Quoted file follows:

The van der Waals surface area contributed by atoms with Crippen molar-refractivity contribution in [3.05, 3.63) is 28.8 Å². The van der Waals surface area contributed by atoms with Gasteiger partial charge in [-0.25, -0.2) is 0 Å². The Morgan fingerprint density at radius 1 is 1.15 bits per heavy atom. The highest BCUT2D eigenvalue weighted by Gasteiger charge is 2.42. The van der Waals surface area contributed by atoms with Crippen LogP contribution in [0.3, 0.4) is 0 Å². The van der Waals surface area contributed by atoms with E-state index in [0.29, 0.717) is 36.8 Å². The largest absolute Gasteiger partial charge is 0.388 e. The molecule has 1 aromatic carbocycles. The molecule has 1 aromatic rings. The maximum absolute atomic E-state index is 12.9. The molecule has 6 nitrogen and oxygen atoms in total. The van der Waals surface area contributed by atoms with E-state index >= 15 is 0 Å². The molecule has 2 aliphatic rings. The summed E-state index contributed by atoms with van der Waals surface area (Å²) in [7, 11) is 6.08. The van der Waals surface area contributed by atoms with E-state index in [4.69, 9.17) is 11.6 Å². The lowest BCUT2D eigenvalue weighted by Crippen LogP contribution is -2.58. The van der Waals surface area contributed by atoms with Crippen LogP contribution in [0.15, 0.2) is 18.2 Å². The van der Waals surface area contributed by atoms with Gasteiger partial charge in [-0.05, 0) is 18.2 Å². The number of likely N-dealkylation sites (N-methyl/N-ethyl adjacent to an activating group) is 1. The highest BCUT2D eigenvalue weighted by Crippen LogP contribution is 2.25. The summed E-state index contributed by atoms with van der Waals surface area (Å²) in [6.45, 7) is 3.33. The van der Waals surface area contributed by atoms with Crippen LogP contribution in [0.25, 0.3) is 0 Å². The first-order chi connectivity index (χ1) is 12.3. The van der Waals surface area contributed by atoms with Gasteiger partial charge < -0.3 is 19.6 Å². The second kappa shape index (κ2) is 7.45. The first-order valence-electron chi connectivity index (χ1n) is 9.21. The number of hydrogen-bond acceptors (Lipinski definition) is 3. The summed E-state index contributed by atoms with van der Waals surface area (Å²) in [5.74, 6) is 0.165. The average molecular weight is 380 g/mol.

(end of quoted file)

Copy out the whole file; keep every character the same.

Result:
The van der Waals surface area contributed by atoms with Crippen molar-refractivity contribution in [3.05, 3.63) is 28.8 Å². The van der Waals surface area contributed by atoms with Gasteiger partial charge in [-0.25, -0.2) is 0 Å². The Morgan fingerprint density at radius 1 is 1.15 bits per heavy atom. The highest BCUT2D eigenvalue weighted by Gasteiger charge is 2.42. The van der Waals surface area contributed by atoms with Crippen LogP contribution in [0.3, 0.4) is 0 Å². The van der Waals surface area contributed by atoms with E-state index in [0.29, 0.717) is 36.8 Å². The largest absolute Gasteiger partial charge is 0.388 e. The molecule has 1 aromatic carbocycles. The molecule has 1 aromatic rings. The maximum absolute atomic E-state index is 12.9. The molecule has 6 nitrogen and oxygen atoms in total. The van der Waals surface area contributed by atoms with E-state index >= 15 is 0 Å². The molecule has 2 aliphatic rings. The summed E-state index contributed by atoms with van der Waals surface area (Å²) in [7, 11) is 6.08. The van der Waals surface area contributed by atoms with E-state index in [4.69, 9.17) is 11.6 Å². The lowest BCUT2D eigenvalue weighted by Crippen LogP contribution is -2.58. The van der Waals surface area contributed by atoms with Crippen LogP contribution in [0.15, 0.2) is 18.2 Å². The van der Waals surface area contributed by atoms with Gasteiger partial charge in [-0.05, 0) is 18.2 Å². The number of likely N-dealkylation sites (N-methyl/N-ethyl adjacent to an activating group) is 1. The highest BCUT2D eigenvalue weighted by Crippen LogP contribution is 2.25. The summed E-state index contributed by atoms with van der Waals surface area (Å²) in [6.45, 7) is 3.33. The van der Waals surface area contributed by atoms with Crippen LogP contribution in [0.25, 0.3) is 0 Å². The first-order chi connectivity index (χ1) is 12.3. The van der Waals surface area contributed by atoms with Gasteiger partial charge < -0.3 is 19.6 Å². The second kappa shape index (κ2) is 7.45. The first-order valence-electron chi connectivity index (χ1n) is 9.21. The number of hydrogen-bond acceptors (Lipinski definition) is 3. The summed E-state index contributed by atoms with van der Waals surface area (Å²) in [5.74, 6) is 0.165. The average molecular weight is 380 g/mol.